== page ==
INDEPENDENT NEWS

A new approach to protect urban waterways

Published: Wed 12 Sep 2018 02:57 PM
12 Sep 2018
Anyone causing sediment to run into Christchurch’s waterways may soon be subject to an instant fine.
Regional leader Resource Management Act investigations Valyn Barrett said, "We've decided to change our approach. We have always issued infringements for non-compliant erosion and sediment control, but these have typically taken some time to issue. We are now cutting the red tape and, from mid-October, will do it on the spot instead. This will provide a more effective signal to offenders and better environmental outcomes."
The on the spot infringements approach will begin on October 15 as a pilot focusing on the construction industry around the central Christchurch and Port Hills area.
“We have seen an increased presence of construction sites across Christchurch and we need to ensure sediment isn’t going into our waterways,” said Barrett.
“Run-off from construction sites can be particularly toxic. It has a negative impact on biodiversity, potentially causing harm to fish and plants by disrupting their environments, and on water quality,” he said.
Over recent years, Environment Canterbury has worked with the construction industry, ensuring they are aware of their requirements to manage erosion and contain sediment. A number of resources have been developed for this purpose, including the Erosion and Sediment Control Toolbox website.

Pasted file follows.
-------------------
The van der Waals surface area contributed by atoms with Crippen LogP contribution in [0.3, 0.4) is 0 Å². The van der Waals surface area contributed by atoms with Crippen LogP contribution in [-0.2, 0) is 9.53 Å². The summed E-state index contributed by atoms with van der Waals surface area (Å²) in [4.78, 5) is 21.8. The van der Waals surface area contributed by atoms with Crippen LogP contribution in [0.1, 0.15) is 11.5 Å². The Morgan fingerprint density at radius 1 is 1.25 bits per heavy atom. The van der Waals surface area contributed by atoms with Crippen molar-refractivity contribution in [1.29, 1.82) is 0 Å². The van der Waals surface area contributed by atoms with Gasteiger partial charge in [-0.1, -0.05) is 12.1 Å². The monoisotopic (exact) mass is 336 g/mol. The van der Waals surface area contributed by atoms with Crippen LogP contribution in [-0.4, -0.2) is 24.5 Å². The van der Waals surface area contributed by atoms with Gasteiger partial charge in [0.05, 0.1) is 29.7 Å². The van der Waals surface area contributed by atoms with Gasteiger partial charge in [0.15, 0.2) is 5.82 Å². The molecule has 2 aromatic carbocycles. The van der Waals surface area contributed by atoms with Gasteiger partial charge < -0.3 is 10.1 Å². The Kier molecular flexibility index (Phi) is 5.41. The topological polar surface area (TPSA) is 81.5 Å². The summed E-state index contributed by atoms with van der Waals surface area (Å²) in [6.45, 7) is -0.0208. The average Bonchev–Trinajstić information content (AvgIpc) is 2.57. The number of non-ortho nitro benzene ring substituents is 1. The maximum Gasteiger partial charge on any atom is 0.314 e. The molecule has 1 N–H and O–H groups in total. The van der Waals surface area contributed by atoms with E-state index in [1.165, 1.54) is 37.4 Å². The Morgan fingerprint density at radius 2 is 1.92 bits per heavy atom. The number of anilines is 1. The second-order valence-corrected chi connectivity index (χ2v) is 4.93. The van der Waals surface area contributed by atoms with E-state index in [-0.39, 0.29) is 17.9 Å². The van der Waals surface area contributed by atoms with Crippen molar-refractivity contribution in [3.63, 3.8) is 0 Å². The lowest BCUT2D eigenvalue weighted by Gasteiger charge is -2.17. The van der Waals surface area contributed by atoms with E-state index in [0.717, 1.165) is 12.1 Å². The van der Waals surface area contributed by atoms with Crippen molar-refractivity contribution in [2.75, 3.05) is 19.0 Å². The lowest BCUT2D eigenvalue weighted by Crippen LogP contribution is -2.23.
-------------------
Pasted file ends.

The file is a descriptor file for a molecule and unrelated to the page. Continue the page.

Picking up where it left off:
“We will continue to work closely with the construction industry to ensure they clearly understand their obligations and what best practice looks like, so that sites are managed well and the impact on waterways and the surrounding environment is minimised,” Barrett said.
Environment Canterbury is the first regional council to issue on the spot infringements for non-compliance. The infringement amount under the Resource Management Act is $750.
Helpful tools
Erosion and Sediment Control Toolbox
Builder’s Pocket Guide
ends

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